Even if they're overwhelmed at times by all the pyrotechnics, the actors all do good work. As a newcomer to Star Trek, Stephen Collins sometimes seems unsure exactly how he fits it with this crowd, but then that's pretty much the whole point of his character, Williard Decker. Collins is at his best in his scenes with Bollywood actress Persis Khambatta, who's both Ilia and the probe-that-looks-like-Ilia. She does a nice job playing two characters who occasionally are one and the same. However, keeping with the TV show (as well as pulpier forms of sci-fi) she's also this movie's sex symbol, but with a twist. Beautiful, nubile, with a great pair of gams--except she's bald! For all its highfalutin philosophy, this is the film at its most provocative. The feminine form literally topped by something our culture considers anything but feminine. The movie dares you to not find her attractive, challenges you not to be turned on. The kind of erotic contrariness that Lady Gaga knows all too well. Or Sinead O'Conner, who obviously looks more the part. Who knows? Maybe O'Conner caught this film back in '79 and was inspired by it. As for the cast from the TV version, they've all settled back into their old roles as if the original series had just gone off the air the day before. In fact, Barret, Doohan, Koenig, Nichols, and Takai, as, respectively, Chapel, Scotty, Chekov, Uhura, and Sulu, have about as much to do in this movie as they did in the TV show. In the first half-season in which she appeared, Grace Lee Whitney--Janice Rand--actually did have more to do than those other players. As James T. Kirk's incipient love interest, she was the focal point of several early episodes. Now just seen briefly as the frazzled transporter chief, the interest seems never to have gotten past the incipient stage. William Shatner is good as Kirk. His acting style is often made fun of, but I thought the fits and starts and even the occasional sputtering of the Enterprise captain as a not unrealistic response to the dangers he faced on a regular basis. Being chased by a different monster every week could make anyone appear bipolar. At least in this film Shatner has an extra hour to pace himself. He's a more conflicted character here, with a bit of melancholia about him in his desire to be relevant, a desire that possibly exceeds the need for his particular type of relevancy. All of which, of course, makes him more sympathetic. When Kirk tells Decker not to compete with him, we know he's wrong (as Decker has just saved the day) yet our heart goes out for him all the same. Since he neither figures out what V'Ger is all about nor makes the sacrifice/physical transformation that sends the space cloud on its computer programmed way, Kirk is a surprisingly passive figure here, though his "thataway" that ends the film signals a determination to propel the narrative (as he noisily will in several succeeding films.) Now, every transcendent science fiction epic needs an everyman. 2001: A Space Odyssey had Dave Bowman (Keir Dullea). Close Encounters of the Third Kind had Roy Neary (Richard Dreyfuss). Star Trek: The Motion Picture has...Dr. Leonard McCoy (DeForest Kelley)! Except whereas Bowman and Neary were in awe of the wondrous things of which they bore witness, McCoy is as always annoyed and unsettled and eager to escape from anything that doesn't smack of the familiar. Consequently, Kelley has some of the best, certainly the funniest lines in the movie. When, after a near-disaster, Chekov informs him there are no casualties., McCoy replies, "Wrong, Mr. Chekov, there are casualties. My wits! As in, frightened out of!" When Spock suggests Ilia/ V'Ger probe be treated as a child, McCoy's response: "Spock, this child is about to wipe out every living thing on Earth. Now, what do you suggest we do? Spank it?!" In his own cantankerous way, McCoy is even more logical than Spock.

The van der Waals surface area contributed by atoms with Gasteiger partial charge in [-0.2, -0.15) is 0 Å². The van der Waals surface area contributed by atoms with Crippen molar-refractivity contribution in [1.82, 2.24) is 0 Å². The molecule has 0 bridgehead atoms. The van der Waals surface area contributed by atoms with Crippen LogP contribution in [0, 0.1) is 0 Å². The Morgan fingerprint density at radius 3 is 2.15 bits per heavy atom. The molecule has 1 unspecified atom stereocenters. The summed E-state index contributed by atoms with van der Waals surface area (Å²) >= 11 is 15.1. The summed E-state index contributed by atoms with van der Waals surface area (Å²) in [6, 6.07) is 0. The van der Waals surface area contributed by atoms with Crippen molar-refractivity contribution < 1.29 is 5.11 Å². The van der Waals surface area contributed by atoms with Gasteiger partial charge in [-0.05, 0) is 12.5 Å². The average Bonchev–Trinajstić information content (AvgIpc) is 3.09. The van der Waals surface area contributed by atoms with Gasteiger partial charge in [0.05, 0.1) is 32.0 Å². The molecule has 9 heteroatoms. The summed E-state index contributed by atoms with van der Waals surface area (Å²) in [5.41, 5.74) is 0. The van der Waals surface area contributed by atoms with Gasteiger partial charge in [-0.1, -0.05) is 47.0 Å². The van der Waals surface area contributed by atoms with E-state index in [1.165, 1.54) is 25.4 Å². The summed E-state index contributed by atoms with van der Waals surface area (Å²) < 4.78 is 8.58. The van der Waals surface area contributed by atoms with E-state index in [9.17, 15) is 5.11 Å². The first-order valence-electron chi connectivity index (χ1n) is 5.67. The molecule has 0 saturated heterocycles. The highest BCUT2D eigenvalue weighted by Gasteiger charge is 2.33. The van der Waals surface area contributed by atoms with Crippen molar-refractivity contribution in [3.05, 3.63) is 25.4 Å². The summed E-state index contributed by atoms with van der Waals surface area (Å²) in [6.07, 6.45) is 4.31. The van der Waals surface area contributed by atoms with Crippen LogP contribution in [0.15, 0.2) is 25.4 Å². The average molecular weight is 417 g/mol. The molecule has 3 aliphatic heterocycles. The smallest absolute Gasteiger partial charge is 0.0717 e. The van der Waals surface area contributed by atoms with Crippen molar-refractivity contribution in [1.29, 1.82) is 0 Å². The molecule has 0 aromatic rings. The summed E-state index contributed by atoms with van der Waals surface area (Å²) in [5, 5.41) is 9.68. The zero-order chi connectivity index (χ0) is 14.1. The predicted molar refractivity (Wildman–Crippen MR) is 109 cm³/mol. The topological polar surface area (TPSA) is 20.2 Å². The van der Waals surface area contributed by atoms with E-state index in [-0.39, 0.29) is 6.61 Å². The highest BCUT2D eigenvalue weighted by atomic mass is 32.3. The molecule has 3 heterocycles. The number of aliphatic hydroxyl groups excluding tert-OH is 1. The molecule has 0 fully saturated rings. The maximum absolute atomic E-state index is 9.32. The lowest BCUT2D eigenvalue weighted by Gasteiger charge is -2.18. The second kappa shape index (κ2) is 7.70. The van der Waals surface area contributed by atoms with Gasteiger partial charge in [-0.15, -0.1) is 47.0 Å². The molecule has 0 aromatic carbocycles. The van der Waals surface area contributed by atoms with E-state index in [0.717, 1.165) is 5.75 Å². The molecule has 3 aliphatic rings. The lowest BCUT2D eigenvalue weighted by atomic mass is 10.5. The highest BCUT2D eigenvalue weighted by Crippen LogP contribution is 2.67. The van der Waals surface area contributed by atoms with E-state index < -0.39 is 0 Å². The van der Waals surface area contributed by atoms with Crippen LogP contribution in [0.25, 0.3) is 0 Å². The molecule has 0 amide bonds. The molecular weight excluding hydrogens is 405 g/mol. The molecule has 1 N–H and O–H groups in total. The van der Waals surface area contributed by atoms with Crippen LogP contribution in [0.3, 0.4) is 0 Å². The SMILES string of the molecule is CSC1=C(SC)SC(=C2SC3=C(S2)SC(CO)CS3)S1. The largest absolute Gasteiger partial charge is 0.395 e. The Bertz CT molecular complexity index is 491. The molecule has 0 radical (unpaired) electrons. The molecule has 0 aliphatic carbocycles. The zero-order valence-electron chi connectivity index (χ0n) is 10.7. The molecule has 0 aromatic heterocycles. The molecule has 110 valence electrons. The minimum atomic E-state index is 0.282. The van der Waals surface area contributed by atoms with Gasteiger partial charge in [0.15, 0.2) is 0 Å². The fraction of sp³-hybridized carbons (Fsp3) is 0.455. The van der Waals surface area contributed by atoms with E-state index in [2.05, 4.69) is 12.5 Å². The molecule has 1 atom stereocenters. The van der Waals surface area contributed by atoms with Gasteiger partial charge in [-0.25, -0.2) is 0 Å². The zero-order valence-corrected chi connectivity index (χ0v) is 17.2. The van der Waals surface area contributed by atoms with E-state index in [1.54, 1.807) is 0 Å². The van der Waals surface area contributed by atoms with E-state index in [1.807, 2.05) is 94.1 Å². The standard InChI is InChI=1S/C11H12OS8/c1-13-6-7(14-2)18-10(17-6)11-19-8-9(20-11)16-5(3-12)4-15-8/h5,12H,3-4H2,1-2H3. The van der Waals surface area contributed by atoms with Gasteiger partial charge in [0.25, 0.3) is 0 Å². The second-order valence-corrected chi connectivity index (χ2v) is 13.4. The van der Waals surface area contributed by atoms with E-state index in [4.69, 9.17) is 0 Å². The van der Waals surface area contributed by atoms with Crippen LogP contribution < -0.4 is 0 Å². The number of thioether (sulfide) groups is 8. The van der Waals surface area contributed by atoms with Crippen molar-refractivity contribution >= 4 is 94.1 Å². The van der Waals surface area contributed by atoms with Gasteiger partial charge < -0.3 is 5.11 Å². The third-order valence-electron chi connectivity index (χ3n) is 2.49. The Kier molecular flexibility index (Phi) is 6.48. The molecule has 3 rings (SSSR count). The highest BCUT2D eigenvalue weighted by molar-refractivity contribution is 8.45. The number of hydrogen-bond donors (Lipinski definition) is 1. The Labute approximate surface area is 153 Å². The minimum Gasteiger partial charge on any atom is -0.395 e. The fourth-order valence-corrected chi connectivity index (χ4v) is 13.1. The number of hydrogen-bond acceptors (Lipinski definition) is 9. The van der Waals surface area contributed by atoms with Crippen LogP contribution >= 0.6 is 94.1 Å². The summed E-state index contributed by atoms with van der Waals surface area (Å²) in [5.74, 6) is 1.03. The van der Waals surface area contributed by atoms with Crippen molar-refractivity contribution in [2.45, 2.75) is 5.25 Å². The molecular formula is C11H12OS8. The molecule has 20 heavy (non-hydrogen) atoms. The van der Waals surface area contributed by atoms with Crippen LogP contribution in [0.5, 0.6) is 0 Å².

And what of Spock?
I think, therefore I am.
One might compare the relation of the ego to the id with that between a rider and his horse. The horse provides the locomotor energy, and the rider has the prerogative of determining the goal and of guiding the movements of his powerful mount towards it. But all too often in the relations between the ego and the id we find a picture of the less ideal situation in which the rider is obliged to guide his horse in the direction in which it itself wants to go.
What is meant here by saying that existence precedes essence? It means first of all, man exists, turns up, appears on the scene, and, only afterwards, defines himself. If man, as the existentialist conceives him, is indefinable, it is because at first he is nothing. Only afterward will he be something, and he himself will have made what he will be.
There are times when all the world's asleep,
The questions run too deep
For such a simple man.
Won't you please, please tell me what we've learned